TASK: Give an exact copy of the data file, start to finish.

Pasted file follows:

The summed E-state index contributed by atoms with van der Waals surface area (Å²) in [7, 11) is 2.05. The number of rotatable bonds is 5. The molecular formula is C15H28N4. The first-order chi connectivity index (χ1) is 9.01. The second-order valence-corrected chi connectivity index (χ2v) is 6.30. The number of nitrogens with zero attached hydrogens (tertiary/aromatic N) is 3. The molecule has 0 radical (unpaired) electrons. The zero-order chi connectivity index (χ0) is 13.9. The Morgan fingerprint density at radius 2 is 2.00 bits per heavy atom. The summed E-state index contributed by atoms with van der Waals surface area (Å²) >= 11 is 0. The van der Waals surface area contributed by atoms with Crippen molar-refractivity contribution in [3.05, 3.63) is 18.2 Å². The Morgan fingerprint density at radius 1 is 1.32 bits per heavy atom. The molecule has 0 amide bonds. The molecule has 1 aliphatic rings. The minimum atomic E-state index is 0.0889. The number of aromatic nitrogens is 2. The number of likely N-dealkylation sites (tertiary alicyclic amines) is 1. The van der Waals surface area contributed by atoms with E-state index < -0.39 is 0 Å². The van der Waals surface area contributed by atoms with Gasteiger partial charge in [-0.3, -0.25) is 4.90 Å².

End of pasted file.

The summed E-state index contributed by atoms with van der Waals surface area (Å²) in [7, 11) is 2.05. The number of rotatable bonds is 5. The molecular formula is C15H28N4. The first-order chi connectivity index (χ1) is 9.01. The second-order valence-corrected chi connectivity index (χ2v) is 6.30. The number of nitrogens with zero attached hydrogens (tertiary/aromatic N) is 3. The molecule has 0 radical (unpaired) electrons. The zero-order chi connectivity index (χ0) is 13.9. The Morgan fingerprint density at radius 2 is 2.00 bits per heavy atom. The summed E-state index contributed by atoms with van der Waals surface area (Å²) >= 11 is 0. The van der Waals surface area contributed by atoms with Crippen molar-refractivity contribution in [3.05, 3.63) is 18.2 Å². The Morgan fingerprint density at radius 1 is 1.32 bits per heavy atom. The molecule has 0 amide bonds. The molecule has 1 aliphatic rings. The minimum atomic E-state index is 0.0889. The number of aromatic nitrogens is 2. The number of likely N-dealkylation sites (tertiary alicyclic amines) is 1. The van der Waals surface area contributed by atoms with E-state index < -0.39 is 0 Å². The van der Waals surface area contributed by atoms with Gasteiger partial charge in [-0.3, -0.25) is 4.90 Å².